Because internet jukeboxes are seriously the worst, it's important to keep track of and celebrate all those local dives and restaurants that have kept up the good fight and held onto the old fashioned record or CD-based machines instead of getting totally cheap/greedy about it like some (we're looking at you, Kilowatt, Silver Spur, and Pilsner Inn.) The art of jukebox curation is a dying one, and sometimes the charm of an old machine is that the collection's been untouched for decades and offers a brief sense of time travel to the era it remains trapped in. Thankfully, at a handful of places around the city, the art is still being kept alive and/or the machines are still getting regular repairs despite the easy fallback of a Spotify playlist, and here we bring you SFist's favorites.

15 Romolo
A jukebox stronghold off an alley in North Beach, with good drinks and eats to boot (and a boozy Punch Drunk Brunch on Sundays), 15 Romolo gets props for its machine, which could potentially make your night for just $20 (the machine says it gives 7 plays for $2, which also isn't bad). — Jay Barmann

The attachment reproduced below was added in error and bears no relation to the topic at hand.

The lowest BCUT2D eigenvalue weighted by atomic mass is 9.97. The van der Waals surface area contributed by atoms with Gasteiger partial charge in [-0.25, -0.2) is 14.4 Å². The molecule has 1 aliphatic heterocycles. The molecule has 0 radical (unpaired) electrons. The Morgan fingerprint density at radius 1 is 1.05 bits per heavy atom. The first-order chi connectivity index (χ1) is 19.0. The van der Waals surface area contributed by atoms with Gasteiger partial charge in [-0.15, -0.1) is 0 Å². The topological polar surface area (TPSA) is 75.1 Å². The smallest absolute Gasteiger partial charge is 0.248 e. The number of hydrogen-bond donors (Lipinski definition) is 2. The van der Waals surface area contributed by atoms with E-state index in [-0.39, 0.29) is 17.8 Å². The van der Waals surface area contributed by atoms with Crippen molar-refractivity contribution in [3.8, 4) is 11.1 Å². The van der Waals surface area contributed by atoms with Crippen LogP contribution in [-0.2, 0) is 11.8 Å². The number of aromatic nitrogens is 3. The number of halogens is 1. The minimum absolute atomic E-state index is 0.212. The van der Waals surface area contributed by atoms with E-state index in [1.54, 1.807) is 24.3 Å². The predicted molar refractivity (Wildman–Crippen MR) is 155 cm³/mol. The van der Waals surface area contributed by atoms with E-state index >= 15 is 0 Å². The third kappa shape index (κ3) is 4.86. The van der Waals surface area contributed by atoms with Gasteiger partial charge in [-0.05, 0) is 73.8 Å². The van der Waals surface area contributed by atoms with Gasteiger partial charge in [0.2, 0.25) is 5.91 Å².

15 Romolo Place, near Broadway


Perhaps The City’s only jukebox offering Mac Dre's Back N Da Hood Recorded Live from Fresno County Jail alongside Dolly Parton Super Hits, the Bender's jukebox also features a range of soul, post-punk and Hendrix for your pool-playing or Leather Tongue Video sign contemplating enjoyment. — Joe Kukura
806 South Van Ness St., at 19th St.

Photo via Churchill

What will you find on the jukebox at five-year-old Churchill, at the corner of Church, 14th, and Market? Some Prince, some Yeah Yeah Yeahs, a bit of 90's rap (Camp Lo, anyone), some Dirty South. The place can be very loud and crowded, especially in the happy hour range and one weekends, so good luck being able to hear anything you play unless you're there on the early side or on a Sunday, and the bartenders also turn the thing off when it's busy too. But for a lot of people who like this place and its solid classic cocktails, the jukebox keeps them coming back too. — Jay Barmann
198 Church Street at Market

Doc's Clock